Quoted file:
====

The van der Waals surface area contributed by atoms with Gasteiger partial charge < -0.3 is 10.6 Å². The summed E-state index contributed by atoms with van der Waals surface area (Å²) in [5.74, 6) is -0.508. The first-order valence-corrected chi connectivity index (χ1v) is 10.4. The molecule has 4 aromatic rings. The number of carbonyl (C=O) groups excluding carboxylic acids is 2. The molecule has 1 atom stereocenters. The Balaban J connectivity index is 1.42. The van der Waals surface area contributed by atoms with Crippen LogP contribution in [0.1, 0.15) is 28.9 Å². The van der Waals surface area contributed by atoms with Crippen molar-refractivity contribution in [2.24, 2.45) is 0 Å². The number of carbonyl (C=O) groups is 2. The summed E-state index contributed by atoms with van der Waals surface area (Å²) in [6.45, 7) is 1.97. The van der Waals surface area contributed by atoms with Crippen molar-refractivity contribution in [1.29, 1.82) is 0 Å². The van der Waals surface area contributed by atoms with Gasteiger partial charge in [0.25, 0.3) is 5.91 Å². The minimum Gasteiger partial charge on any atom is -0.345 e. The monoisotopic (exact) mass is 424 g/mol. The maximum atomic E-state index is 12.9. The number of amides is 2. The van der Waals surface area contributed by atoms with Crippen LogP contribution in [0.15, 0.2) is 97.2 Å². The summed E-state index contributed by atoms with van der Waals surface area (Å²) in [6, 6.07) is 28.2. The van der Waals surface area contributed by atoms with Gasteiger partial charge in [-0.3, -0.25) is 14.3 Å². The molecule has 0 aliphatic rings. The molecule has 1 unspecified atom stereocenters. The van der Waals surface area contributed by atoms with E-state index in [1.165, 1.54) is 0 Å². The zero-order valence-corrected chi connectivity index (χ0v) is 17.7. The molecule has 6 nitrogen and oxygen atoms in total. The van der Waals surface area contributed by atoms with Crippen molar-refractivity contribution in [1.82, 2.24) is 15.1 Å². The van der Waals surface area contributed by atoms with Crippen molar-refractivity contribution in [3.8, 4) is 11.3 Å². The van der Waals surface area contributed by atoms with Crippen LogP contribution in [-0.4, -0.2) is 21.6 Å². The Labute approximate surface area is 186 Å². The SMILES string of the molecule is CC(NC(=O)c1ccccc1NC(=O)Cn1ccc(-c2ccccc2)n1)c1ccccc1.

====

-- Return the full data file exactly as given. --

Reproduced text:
The van der Waals surface area contributed by atoms with Gasteiger partial charge < -0.3 is 10.6 Å². The summed E-state index contributed by atoms with van der Waals surface area (Å²) in [5.74, 6) is -0.508. The first-order valence-corrected chi connectivity index (χ1v) is 10.4. The molecule has 4 aromatic rings. The number of carbonyl (C=O) groups excluding carboxylic acids is 2. The molecule has 1 atom stereocenters. The Balaban J connectivity index is 1.42. The van der Waals surface area contributed by atoms with Crippen LogP contribution in [0.1, 0.15) is 28.9 Å². The van der Waals surface area contributed by atoms with Crippen molar-refractivity contribution in [2.24, 2.45) is 0 Å². The number of carbonyl (C=O) groups is 2. The summed E-state index contributed by atoms with van der Waals surface area (Å²) in [6.45, 7) is 1.97. The van der Waals surface area contributed by atoms with Crippen molar-refractivity contribution in [1.29, 1.82) is 0 Å². The van der Waals surface area contributed by atoms with Gasteiger partial charge in [0.25, 0.3) is 5.91 Å². The minimum Gasteiger partial charge on any atom is -0.345 e. The monoisotopic (exact) mass is 424 g/mol. The maximum atomic E-state index is 12.9. The number of amides is 2. The van der Waals surface area contributed by atoms with Crippen LogP contribution in [0.15, 0.2) is 97.2 Å². The summed E-state index contributed by atoms with van der Waals surface area (Å²) in [6, 6.07) is 28.2. The van der Waals surface area contributed by atoms with Gasteiger partial charge in [-0.3, -0.25) is 14.3 Å². The molecule has 0 aliphatic rings. The molecule has 1 unspecified atom stereocenters. The van der Waals surface area contributed by atoms with E-state index in [1.165, 1.54) is 0 Å². The zero-order valence-corrected chi connectivity index (χ0v) is 17.7. The molecule has 6 nitrogen and oxygen atoms in total. The van der Waals surface area contributed by atoms with Crippen molar-refractivity contribution in [1.82, 2.24) is 15.1 Å². The van der Waals surface area contributed by atoms with Crippen molar-refractivity contribution in [3.8, 4) is 11.3 Å². The van der Waals surface area contributed by atoms with Crippen LogP contribution in [-0.4, -0.2) is 21.6 Å². The Labute approximate surface area is 186 Å². The SMILES string of the molecule is CC(NC(=O)c1ccccc1NC(=O)Cn1ccc(-c2ccccc2)n1)c1ccccc1.